Suan Ee Ong is Senior Research Analyst at the Centre for Multilateralism Studies (CMS), S. Rajaratnam School of International Studies (RSIS), Nanyang Technological University, Singapore.
May 30, 2012
It has been a tumultuous 2012 for the Korean peninsula since the demise of Kim Jong-Il and the ascent of his son Kim Jong-Un to the North Korean leadership last December.  In February, the pioneering Leap Day Deal was announced, with Pyongyang agreeing to suspend all nuclear tests, uranium enrichment and long-range missile tests, and allow verification and monitoring of its Yongbyon nuclear facility by international inspectors in exchange for 240,000 metric tonnes of food aid from the US. However, the deal fell through thanks to Pyongyang’s (failed) April rocket launch, souring prospects of resuming broader negotiations on nuclear disarmament.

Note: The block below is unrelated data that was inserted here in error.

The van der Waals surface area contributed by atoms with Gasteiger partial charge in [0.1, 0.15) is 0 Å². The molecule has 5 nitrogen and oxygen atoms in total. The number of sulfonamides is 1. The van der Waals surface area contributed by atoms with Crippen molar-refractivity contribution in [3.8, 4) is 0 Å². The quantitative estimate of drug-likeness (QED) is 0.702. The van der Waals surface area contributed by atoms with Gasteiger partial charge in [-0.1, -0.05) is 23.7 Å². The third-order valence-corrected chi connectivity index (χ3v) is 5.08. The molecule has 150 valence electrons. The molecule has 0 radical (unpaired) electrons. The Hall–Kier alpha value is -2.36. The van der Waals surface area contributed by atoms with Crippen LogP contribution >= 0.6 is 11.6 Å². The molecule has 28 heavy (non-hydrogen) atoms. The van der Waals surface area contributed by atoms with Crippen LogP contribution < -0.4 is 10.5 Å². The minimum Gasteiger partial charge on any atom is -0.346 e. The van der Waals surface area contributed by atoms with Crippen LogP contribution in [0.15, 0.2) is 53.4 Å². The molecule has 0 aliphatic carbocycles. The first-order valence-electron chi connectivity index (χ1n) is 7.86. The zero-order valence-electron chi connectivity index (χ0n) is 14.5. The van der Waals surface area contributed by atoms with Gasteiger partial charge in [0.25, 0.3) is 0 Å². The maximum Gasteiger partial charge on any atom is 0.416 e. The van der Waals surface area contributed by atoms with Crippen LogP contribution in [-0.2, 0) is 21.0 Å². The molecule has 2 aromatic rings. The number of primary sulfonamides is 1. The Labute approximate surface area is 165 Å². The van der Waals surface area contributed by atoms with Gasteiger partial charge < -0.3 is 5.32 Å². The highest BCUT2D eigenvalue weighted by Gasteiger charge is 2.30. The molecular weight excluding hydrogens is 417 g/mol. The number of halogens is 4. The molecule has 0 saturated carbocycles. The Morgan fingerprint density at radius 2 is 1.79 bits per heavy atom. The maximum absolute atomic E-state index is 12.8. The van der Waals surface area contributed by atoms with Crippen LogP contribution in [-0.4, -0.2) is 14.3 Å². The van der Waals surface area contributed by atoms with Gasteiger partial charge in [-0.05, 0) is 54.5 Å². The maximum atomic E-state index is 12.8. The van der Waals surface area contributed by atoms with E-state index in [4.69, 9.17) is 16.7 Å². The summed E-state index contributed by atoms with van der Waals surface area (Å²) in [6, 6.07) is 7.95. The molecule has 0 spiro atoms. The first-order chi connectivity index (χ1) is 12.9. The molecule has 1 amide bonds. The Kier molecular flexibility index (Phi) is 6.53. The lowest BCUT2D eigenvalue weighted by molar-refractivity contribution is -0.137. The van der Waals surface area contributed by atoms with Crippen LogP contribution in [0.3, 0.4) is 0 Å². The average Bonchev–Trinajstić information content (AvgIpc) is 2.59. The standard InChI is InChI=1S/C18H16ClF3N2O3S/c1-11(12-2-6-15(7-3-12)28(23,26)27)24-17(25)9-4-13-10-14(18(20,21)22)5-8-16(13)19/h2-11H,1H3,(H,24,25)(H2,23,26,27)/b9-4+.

Adding to US post-rocket launch exasperation at China’s lukewarm response to calls for further sanctions on Pyongyang, Chinese president Hu Jintao recently reiterated his country’s ruling party’s commitment to traditional ties with Pyongyang, lauding Kim Jong-Un’s new leadership. Also, China, Japan and South Korea recently produced a joint declaration on regional cooperation which omitted any mention of Korean peninsula security issues as a priority.
Based on photographs from Kim Il-Sung’s centennial parade last month, the US expressed suspicions that a Chinese company had provided missile equipment to Pyongyang. Although experts have since assessed the equipment to be mock-ups, the US remains concerned about growing Chinese investment in North Korea and Pyongyang’s access to China’s large stockpile of leftover weaponry as the Chinese People’s Liberation Army (PLA) modernizes and updates its arsenal.